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Am J Manag Care. 2016 Mar;22(3 Suppl):s51-60.

Report: economic implications of inflammatory bowel disease and its management.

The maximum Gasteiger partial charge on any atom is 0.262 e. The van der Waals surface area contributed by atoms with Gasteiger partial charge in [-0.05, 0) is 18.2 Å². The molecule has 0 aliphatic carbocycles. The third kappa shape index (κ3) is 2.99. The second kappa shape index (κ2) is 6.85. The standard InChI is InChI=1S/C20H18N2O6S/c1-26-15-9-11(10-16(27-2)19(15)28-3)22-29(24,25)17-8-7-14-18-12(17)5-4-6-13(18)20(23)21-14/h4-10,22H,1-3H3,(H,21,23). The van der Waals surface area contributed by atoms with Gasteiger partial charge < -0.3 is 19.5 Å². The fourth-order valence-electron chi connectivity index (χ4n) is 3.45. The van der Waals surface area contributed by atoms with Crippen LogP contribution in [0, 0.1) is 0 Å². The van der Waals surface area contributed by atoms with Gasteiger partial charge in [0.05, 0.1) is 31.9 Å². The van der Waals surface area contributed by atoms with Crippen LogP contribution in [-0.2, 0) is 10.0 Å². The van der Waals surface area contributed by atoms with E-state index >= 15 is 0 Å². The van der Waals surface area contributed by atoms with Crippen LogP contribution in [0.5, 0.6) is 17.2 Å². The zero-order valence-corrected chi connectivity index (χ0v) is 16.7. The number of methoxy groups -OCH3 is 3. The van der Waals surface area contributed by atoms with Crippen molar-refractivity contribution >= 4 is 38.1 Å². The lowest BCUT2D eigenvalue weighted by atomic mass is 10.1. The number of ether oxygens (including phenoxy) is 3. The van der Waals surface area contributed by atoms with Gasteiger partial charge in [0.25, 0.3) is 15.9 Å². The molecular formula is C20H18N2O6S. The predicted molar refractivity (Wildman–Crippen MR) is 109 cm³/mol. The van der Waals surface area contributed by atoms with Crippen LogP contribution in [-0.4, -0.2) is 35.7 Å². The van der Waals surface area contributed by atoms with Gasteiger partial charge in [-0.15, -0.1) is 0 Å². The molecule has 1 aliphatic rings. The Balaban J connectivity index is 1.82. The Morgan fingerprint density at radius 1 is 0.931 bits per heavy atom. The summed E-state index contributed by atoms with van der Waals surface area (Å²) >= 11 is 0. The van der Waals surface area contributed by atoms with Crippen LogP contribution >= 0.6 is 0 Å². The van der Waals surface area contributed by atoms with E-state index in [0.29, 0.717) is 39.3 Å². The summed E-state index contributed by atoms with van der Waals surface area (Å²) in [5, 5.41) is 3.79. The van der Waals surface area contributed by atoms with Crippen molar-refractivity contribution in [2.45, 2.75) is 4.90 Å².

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Crohn's disease and ulcerative colitis, the 2 most common inflammatory bowel diseases (IBDs), are chronic conditions with periods of exacerbation and remission. Patients with IBD experience clinical gastrointestinal (GI) symptoms, as well as the emotional burden that accompanies chronic conditions characterized by reduced quality of life and ability to work. With estimates of direct and indirect costs ranging between $14.6 and $31.6 billion in 2014, there is a significant healthcare burden associated with IBD. Although treatment expenses make up a significant portion of the cost of IBD, studies show that inappropriate treatment, lack of adherence to therapeutic regimens, or suboptimal treatment increase the cost burden. Costs for IBD include hospitalizations, the eventual need for surgery due to disease complications, and physician visits. The staggering economic burden of IBD makes early diagnosis, coupled with effective treatment at onset, imperative. Therefore, management of IBD must evolve beyond symptom control and toward sustained control of GI inflammation as measured by endoscopic, radiologic, and laboratory parameters.Treatment advances have made deep remission a realistic target for some people with IBD. However, achieving deep remission requires a shift in the management paradigm of IBD, encouraging individualized treatment with biologics that focuses less on treating symptoms and more on preventing potential disease progression. Although expensive at onset, this management strategy may ultimately lead to decreased rates of surgeries and hospitalizations, potentially yielding lower long-term costs for treatment.

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